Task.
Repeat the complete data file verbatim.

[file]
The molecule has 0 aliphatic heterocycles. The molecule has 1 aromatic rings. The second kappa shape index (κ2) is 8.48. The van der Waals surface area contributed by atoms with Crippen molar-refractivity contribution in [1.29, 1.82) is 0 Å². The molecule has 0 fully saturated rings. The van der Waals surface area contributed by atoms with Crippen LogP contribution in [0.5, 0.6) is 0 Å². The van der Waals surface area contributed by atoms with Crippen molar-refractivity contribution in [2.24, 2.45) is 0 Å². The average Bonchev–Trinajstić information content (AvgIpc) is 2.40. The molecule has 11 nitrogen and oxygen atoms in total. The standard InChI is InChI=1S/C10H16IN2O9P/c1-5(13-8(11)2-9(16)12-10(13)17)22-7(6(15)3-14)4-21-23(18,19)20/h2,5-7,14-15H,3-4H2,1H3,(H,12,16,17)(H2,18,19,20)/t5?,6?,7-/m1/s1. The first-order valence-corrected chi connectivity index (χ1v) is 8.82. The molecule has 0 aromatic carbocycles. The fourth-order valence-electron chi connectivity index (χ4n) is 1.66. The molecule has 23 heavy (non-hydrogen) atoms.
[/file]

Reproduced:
The molecule has 0 aliphatic heterocycles. The molecule has 1 aromatic rings. The second kappa shape index (κ2) is 8.48. The van der Waals surface area contributed by atoms with Crippen molar-refractivity contribution in [1.29, 1.82) is 0 Å². The molecule has 0 fully saturated rings. The van der Waals surface area contributed by atoms with Crippen LogP contribution in [0.5, 0.6) is 0 Å². The van der Waals surface area contributed by atoms with Crippen molar-refractivity contribution in [2.24, 2.45) is 0 Å². The average Bonchev–Trinajstić information content (AvgIpc) is 2.40. The molecule has 11 nitrogen and oxygen atoms in total. The standard InChI is InChI=1S/C10H16IN2O9P/c1-5(13-8(11)2-9(16)12-10(13)17)22-7(6(15)3-14)4-21-23(18,19)20/h2,5-7,14-15H,3-4H2,1H3,(H,12,16,17)(H2,18,19,20)/t5?,6?,7-/m1/s1. The first-order valence-corrected chi connectivity index (χ1v) is 8.82. The molecule has 0 aromatic carbocycles. The fourth-order valence-electron chi connectivity index (χ4n) is 1.66. The molecule has 23 heavy (non-hydrogen) atoms.